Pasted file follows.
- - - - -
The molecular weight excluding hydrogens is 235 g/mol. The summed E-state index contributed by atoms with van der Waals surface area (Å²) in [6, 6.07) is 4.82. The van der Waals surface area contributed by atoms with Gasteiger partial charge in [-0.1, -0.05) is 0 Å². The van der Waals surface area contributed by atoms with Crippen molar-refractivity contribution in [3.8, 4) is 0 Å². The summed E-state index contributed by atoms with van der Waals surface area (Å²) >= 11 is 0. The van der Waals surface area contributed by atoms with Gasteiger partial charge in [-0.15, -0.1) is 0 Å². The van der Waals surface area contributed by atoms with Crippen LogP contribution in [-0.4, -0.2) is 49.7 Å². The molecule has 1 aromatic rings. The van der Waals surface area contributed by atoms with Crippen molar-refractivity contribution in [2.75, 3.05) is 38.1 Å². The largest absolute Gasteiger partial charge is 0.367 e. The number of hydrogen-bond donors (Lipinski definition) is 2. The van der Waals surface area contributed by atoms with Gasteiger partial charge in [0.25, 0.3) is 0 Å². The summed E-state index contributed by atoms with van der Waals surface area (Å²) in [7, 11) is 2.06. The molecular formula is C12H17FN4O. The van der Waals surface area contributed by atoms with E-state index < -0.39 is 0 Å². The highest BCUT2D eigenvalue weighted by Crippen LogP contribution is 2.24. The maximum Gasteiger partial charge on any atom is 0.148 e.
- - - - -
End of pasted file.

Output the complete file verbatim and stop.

The molecular weight excluding hydrogens is 235 g/mol. The summed E-state index contributed by atoms with van der Waals surface area (Å²) in [6, 6.07) is 4.82. The van der Waals surface area contributed by atoms with Gasteiger partial charge in [-0.1, -0.05) is 0 Å². The van der Waals surface area contributed by atoms with Crippen molar-refractivity contribution in [3.8, 4) is 0 Å². The summed E-state index contributed by atoms with van der Waals surface area (Å²) >= 11 is 0. The van der Waals surface area contributed by atoms with Gasteiger partial charge in [-0.15, -0.1) is 0 Å². The van der Waals surface area contributed by atoms with Crippen LogP contribution in [-0.4, -0.2) is 49.7 Å². The molecule has 1 aromatic rings. The van der Waals surface area contributed by atoms with Crippen molar-refractivity contribution in [2.75, 3.05) is 38.1 Å². The largest absolute Gasteiger partial charge is 0.367 e. The number of hydrogen-bond donors (Lipinski definition) is 2. The van der Waals surface area contributed by atoms with Gasteiger partial charge in [0.25, 0.3) is 0 Å². The summed E-state index contributed by atoms with van der Waals surface area (Å²) in [7, 11) is 2.06. The molecular formula is C12H17FN4O. The van der Waals surface area contributed by atoms with E-state index < -0.39 is 0 Å². The highest BCUT2D eigenvalue weighted by Crippen LogP contribution is 2.24. The maximum Gasteiger partial charge on any atom is 0.148 e.